About the Writing Center
Through the Writing Fellows program, the Writing Center offers students working in select courses (please see our scheduling website for more specific information) opportunities to consult with experienced writers who have undertaken extensive scholarly study of argument-based academic writing and peer-tutoring. Writing Fellows will meet with you at any stage of the writing process: they can help you to clarify a focus, develop a thesis, organize an argument, integrate sources, or revise for paragraph cohesion or style.
Although Writing Fellows can help you identify and correct certain patterns of error in your sentences, we will not edit or proofread papers. Nor are we able to offer you comprehensive instruction in English grammar. Don’t think of your meetings with us as lessons or tutorials; we’re not here to lecture you, or to push your papers in any particular direction. In fact, you’ll be doing at least as much talking as us: these consultations are best understood as opportunities for you to get together with other thoughtful, accomplished writers and take time to talk seriously about your ideas and how well you’ve communicated them. Writing Fellows are trained to advise you as sympathetic readers—to listen to what you have to say and help you to express your ideas clearly and effectively. Our foremost goal is to assist you in becoming skilled readers and capable revisers of your own writing.
Location and Hours
The Writing Center is located in JH423 and offers twenty-five minute appointments during ESP. For more specific information regarding our hours and to schedule appointments, please see our scheduling website. To make appointments, you must first register by using your usma.edu email account.
Make sure you read carefully about how the Writing Center works (below). Then click to schedule an appointment. Appointments are for twenty-five minutes, and they are scheduled on the half-hour. Please note that we do not allow you to book appointments on the same day your essay is due. Moreover, you must obtain special permission to schedule any more than three total appointments per individual essay or assignment.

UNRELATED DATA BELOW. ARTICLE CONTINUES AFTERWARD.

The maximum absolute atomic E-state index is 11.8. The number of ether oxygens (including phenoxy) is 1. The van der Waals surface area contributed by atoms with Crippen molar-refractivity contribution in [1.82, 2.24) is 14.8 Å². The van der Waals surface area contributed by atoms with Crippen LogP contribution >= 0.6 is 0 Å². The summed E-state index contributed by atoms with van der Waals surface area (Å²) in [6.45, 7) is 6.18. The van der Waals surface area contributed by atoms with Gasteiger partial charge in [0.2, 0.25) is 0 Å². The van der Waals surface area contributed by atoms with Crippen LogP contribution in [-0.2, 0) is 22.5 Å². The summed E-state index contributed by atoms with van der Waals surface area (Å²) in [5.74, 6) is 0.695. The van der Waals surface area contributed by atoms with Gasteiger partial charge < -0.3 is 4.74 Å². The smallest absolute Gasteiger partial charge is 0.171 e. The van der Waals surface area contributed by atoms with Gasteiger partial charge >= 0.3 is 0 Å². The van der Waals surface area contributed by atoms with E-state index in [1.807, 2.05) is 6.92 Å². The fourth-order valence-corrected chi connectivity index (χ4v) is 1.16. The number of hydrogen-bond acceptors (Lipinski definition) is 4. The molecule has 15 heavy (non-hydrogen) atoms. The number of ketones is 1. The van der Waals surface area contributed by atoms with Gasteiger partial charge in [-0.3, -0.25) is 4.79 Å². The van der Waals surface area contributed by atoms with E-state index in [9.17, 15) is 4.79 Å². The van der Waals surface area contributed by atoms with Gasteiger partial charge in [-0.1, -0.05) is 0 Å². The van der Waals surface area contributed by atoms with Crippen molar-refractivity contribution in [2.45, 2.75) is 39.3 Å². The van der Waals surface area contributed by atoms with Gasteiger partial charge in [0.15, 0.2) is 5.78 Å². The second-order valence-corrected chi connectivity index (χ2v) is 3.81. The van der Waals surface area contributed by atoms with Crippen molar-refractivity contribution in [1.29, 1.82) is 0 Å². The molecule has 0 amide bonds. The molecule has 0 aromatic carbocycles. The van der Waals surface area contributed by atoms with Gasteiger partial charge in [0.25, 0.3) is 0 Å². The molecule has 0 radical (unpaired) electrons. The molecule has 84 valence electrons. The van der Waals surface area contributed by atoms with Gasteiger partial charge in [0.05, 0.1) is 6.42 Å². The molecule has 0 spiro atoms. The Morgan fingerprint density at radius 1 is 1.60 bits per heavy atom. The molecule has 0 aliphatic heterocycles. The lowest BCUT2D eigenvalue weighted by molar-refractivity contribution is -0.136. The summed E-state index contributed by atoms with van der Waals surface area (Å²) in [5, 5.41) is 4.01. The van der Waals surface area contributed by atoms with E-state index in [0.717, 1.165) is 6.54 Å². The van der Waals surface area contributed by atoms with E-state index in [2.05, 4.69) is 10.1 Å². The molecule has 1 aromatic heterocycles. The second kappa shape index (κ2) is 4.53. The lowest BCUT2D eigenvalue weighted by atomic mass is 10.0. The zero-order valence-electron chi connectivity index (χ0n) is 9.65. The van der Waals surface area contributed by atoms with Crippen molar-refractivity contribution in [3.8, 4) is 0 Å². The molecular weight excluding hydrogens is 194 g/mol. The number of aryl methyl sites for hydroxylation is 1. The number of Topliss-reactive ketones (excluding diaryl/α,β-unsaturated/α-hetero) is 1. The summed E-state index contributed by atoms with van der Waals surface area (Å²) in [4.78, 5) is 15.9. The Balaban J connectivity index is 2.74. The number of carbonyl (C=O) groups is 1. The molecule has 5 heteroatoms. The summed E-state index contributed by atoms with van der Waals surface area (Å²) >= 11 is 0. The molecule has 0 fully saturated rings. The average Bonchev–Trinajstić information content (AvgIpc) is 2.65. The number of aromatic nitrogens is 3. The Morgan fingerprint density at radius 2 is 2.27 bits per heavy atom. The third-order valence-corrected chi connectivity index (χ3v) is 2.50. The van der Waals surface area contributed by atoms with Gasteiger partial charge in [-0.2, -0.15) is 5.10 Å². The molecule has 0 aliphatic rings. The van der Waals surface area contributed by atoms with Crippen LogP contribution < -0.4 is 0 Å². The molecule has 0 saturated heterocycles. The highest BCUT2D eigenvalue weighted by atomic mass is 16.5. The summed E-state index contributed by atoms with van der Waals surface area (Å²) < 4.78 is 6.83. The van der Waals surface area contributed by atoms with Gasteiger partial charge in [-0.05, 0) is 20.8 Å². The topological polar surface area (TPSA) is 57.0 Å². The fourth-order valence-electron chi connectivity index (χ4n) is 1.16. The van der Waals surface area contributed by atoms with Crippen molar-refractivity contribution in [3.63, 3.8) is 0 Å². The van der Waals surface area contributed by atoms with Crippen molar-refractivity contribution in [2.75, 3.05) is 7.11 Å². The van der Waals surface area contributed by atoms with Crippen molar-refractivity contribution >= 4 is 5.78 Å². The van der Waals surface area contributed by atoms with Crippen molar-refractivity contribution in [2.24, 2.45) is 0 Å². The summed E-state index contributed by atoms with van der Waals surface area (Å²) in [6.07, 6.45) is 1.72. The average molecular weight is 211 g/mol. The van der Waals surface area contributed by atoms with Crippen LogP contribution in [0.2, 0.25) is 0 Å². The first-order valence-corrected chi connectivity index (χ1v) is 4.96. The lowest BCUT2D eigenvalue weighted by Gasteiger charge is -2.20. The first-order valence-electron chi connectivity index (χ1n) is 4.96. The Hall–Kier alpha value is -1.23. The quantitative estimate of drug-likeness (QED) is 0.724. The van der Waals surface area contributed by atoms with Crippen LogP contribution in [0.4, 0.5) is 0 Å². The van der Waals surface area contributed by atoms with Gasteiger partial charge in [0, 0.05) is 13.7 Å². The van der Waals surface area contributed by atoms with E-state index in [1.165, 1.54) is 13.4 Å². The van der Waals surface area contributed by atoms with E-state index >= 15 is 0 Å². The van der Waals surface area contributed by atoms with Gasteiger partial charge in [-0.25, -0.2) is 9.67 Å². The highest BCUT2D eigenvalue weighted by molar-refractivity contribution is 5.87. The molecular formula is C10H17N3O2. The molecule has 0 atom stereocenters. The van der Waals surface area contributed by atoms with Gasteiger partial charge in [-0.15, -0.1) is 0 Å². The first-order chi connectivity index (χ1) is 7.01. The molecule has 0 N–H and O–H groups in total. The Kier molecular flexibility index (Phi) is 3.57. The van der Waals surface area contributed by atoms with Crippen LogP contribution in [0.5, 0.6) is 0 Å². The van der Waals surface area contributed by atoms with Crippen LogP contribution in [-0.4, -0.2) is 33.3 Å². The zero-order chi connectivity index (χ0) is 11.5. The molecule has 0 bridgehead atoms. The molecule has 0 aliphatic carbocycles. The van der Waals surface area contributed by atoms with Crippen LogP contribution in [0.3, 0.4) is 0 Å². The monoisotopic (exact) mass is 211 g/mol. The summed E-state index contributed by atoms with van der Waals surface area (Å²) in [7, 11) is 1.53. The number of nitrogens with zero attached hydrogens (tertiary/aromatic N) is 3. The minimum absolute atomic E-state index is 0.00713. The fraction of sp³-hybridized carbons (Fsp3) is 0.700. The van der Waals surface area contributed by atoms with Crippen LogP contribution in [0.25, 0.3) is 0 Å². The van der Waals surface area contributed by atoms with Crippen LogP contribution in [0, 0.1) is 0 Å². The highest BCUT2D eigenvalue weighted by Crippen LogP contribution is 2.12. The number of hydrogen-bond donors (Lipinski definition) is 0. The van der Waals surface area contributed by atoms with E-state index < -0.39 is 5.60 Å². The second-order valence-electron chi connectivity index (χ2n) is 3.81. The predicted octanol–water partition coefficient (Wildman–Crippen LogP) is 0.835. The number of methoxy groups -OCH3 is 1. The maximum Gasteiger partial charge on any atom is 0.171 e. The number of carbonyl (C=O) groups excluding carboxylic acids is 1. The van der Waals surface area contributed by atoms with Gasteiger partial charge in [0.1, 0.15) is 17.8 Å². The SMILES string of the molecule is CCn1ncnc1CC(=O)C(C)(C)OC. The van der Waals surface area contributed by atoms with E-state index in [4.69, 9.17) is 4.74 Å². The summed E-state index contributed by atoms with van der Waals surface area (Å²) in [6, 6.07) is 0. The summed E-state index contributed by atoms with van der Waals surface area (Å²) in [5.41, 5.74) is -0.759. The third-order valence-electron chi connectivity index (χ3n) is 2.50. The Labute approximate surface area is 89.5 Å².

You may also try to walk in for an appointment; however, because drop-ins are first-come, first-serve, we strongly encourage you to schedule sessions in advance.
How Does the Writing Center Work?
- How should I prepare? What should I bring?
Bring in your assignment and whatever writing you’ve done for it so far, including notes, full drafts, or portions of drafts, in double-spaced hard copy. (In fact it’s ideal if you can bring in two copies—one for you and one for your Writing Fellow to review simultaneously. Regardless, it is much easier and more effective for us to read your work and advise you about it if we can take it in hand, analyze it carefully, and mark up moments to discuss with you; with laptops, it’s harder for us to read closely, and of course we won’t type any comments or suggestions directly into your own document.) You might also consider bringing in any written feedback you’ve received from your instructor.
Finally, you can best prepare for your session by coming in with a plan: come in having thought about (even written down) specific questions you want to address. After all, it’s your paper: make sure you know what your biggest concerns are, and be ready to make the most out of your limited time with us by directing our attention to what’s most important to you.
- What happens during a consultation?
At the beginning of the session, we will ask you about your assignment and how you’ve begun to approach it. If you know what you want to work on during the session, you should tell us during this preliminary conversation. If you haven’t yet written anything, we might just discuss your ideas and consider different ways of developing and organizing them. You might leave the session with an outline or a thesis statement, or you may discover that you need to do more research before you can begin an outline.